Building regional drought resilience is a marathon, not a sprint: Lessons from Southern Africa

Posted in : on 13 September 2023

Just over two years ago, I shared my initial thoughts regarding the World Bank’s Southern Africa Drought Resilience Initiative (SADRI) technical assistance program, which was launched in 2020, with support from the Cooperation in International Waters in Africa (CIWA). In that post, I mentioned the significant, but often hidden, impacts that droughts have on economies throughout the region and the challenges and opportunities for building drought resilience. Water is fundamental to life, economic growth, and a livable planet, but far too many people are suffering from droughts and floods, often exacerbated by climate change. 

At that time, the SADRI team was beginning to implement the activities across the program’s thematic pillars: (i) Cities, (ii) Energy Systems, and (iii) Livelihoods & Food Security. These pillars were stitched together through an overarching “umbrella pillar,” which regularly brought the thematic Leads from different Global Practices together to think through strategic decisions, discuss areas for integrating activities across sectors, learn from one another, and collectively reflect on the program’s robust monitoring, evaluation, and learning (MEL) framework. 

Droughts are the most deadly and costly natural disaster for most of the 16 Member States of the Southern Africa Development Community (SADC). Since 2018, the region has experienced protracted droughts that have inflicted tremendous hardship, from cities running out of water, to declining hydropower production and collapsing rural livelihoods and food insecurity.

The drought challenge, therefore, requires an integrated, cross-sectoral response.

SADRI’s vision was of a drought-resilient region in which governments, institutions, and households develop proactive mechanisms to withstand climate change impacts and associated economic shocks.

The three key elements of SADRI’s integrated drought risk management framework included:

  • Drought monitoring and early-warning systems
  • Drought vulnerability and risk assessment
  • Drought preparedness, mitigation, and response

SADRI produced numerous technical and analytical products (available in the Learn More section below ) that laid the foundation for building drought resilience across scales and sectors in Southern Africa and an overall synthesis report.

I take the time above to highlight the organizational structure of SADRI because it was the bedrock for the program to stake a credible claim on the generation and dissemination of drought resilience knowledge. We ask our clients to work across ministries and jurisdictions to shift the paradigm towards more proactive management of droughts and climate change; we must do the same within our own walls.

I highlight the organizational structure of SADRI because it was the bedrock for the program to stake a credible claim on the generation and dissemination of drought resilience knowledge. We ask our clients to work across ministries and jurisdictions to shift the paradigm toward more proactive management of droughts and climate change; we must do the same within our own walls. SADRI structure/theory of change:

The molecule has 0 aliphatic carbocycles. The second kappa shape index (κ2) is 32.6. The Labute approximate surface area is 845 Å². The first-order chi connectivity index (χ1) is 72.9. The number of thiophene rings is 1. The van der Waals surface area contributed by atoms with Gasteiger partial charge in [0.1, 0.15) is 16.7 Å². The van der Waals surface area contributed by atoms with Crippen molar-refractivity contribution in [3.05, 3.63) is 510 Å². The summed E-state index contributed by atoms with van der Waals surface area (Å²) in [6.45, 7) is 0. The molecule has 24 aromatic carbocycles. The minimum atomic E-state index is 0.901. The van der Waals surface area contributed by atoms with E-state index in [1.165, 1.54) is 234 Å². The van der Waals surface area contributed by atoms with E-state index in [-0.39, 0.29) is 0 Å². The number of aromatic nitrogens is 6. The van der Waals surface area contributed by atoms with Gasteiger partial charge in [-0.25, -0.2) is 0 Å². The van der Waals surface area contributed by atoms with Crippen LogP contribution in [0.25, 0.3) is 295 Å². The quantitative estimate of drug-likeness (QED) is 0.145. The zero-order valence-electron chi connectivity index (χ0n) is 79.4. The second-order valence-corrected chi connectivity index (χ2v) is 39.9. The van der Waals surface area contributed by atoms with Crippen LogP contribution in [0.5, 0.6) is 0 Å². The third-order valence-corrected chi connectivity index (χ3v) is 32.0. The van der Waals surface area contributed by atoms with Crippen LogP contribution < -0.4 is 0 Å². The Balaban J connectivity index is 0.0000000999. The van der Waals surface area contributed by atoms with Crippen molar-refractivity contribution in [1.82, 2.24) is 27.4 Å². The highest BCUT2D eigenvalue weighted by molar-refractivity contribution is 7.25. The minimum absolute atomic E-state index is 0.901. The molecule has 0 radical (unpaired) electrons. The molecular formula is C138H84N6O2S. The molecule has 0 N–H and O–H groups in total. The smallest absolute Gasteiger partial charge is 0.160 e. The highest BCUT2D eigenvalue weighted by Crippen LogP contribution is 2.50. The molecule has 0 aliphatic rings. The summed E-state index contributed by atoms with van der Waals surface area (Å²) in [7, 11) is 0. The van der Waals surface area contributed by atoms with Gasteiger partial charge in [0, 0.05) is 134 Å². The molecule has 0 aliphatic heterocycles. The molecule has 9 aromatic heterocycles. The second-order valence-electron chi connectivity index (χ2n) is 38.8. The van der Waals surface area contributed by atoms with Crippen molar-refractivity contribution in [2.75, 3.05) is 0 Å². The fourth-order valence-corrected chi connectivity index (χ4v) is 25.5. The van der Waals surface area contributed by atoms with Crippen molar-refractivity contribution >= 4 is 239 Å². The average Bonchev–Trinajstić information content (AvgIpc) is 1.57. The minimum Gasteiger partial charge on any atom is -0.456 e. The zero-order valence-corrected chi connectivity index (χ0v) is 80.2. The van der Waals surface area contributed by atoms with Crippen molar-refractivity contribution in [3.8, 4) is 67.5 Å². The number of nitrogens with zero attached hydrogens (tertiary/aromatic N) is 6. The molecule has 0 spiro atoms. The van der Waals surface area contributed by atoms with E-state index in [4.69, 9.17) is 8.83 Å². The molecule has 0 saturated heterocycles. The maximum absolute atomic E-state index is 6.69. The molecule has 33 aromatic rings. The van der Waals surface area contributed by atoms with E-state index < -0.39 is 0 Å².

SADRI structure/theory of change

This is not an easy endeavor. It takes stamina and commitment. There were setbacks along the way with navigating internal silos and structures, turnover in team leads rotating to different assignments, and struggles to convince clients and partners that integrating against drought is worth the time and effort. In the end, the SADRI program prevailed and made an impact on partners and clients throughout the region; the outcomes and outputs are proof of its success. 

SADRI’s cross-sectoral approach to drought analytical work provides a new model for engagement in Southern Africa and regions beyond. It is informing the next generation of climate change-related operational lending, such as the recently approved Regional Climate Resilience Program Series of Projects for Eastern and Southern Africa.

As SADRI officially wraps up, the team is organizing dissemination events, working with project teams to integrate analytics and SADRI-inspired client dialogue into the design of other operations and investments, and taking advantage of every opportunity to share the lessons of the program. The journey of SADRI does not stop with the closing of the project. In fact, this is just the beginning.

Nathan Engle

Nathan Engle is Senior Climate Change Specialist with the World Bank’s Water Global Practice. Nate works to mainstream climate change into World Bank water sector investments. He is also responsible for resilience-related analytical products and methodological developments and advises governments on climate change adaptation and drought policy & management. Nate completed his Ph.D. at the University of Michigan’s School of Natural Resources & Environment (now School of Environment and Sustainability), and earned masters’ degrees at the University of Michigan in Public Policy (MPP) and Natural Resources and Environment (MSc). He holds a BS in Earth Sciences from the Pennsylvania State University.

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